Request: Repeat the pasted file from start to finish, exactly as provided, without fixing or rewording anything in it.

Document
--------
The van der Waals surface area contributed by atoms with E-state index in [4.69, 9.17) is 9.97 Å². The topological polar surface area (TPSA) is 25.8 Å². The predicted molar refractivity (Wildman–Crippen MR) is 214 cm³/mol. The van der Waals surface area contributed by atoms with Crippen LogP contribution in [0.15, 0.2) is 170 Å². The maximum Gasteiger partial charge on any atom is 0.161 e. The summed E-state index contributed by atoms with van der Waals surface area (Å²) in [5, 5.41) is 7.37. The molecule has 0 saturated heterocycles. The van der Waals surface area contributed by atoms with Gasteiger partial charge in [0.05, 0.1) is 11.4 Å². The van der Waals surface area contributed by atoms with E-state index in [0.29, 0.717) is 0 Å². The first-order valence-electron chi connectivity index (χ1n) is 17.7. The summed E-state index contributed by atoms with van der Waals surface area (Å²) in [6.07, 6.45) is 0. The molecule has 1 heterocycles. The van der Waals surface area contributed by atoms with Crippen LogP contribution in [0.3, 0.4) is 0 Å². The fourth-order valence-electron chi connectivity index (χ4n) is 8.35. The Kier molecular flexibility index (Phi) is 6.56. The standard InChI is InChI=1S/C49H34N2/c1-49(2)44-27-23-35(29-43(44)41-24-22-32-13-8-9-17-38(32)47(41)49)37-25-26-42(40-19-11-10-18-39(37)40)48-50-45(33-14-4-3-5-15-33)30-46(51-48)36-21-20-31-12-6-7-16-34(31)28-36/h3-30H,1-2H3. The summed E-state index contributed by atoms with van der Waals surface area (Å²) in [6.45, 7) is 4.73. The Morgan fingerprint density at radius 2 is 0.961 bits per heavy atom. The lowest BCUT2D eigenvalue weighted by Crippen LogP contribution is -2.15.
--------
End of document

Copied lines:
The van der Waals surface area contributed by atoms with E-state index in [4.69, 9.17) is 9.97 Å². The topological polar surface area (TPSA) is 25.8 Å². The predicted molar refractivity (Wildman–Crippen MR) is 214 cm³/mol. The van der Waals surface area contributed by atoms with Crippen LogP contribution in [0.15, 0.2) is 170 Å². The maximum Gasteiger partial charge on any atom is 0.161 e. The summed E-state index contributed by atoms with van der Waals surface area (Å²) in [5, 5.41) is 7.37. The molecule has 0 saturated heterocycles. The van der Waals surface area contributed by atoms with Gasteiger partial charge in [0.05, 0.1) is 11.4 Å². The van der Waals surface area contributed by atoms with E-state index in [0.29, 0.717) is 0 Å². The first-order valence-electron chi connectivity index (χ1n) is 17.7. The summed E-state index contributed by atoms with van der Waals surface area (Å²) in [6.07, 6.45) is 0. The molecule has 1 heterocycles. The van der Waals surface area contributed by atoms with Crippen LogP contribution in [0.3, 0.4) is 0 Å². The fourth-order valence-electron chi connectivity index (χ4n) is 8.35. The Kier molecular flexibility index (Phi) is 6.56. The standard InChI is InChI=1S/C49H34N2/c1-49(2)44-27-23-35(29-43(44)41-24-22-32-13-8-9-17-38(32)47(41)49)37-25-26-42(40-19-11-10-18-39(37)40)48-50-45(33-14-4-3-5-15-33)30-46(51-48)36-21-20-31-12-6-7-16-34(31)28-36/h3-30H,1-2H3. The summed E-state index contributed by atoms with van der Waals surface area (Å²) in [6.45, 7) is 4.73. The Morgan fingerprint density at radius 2 is 0.961 bits per heavy atom. The lowest BCUT2D eigenvalue weighted by Crippen LogP contribution is -2.15.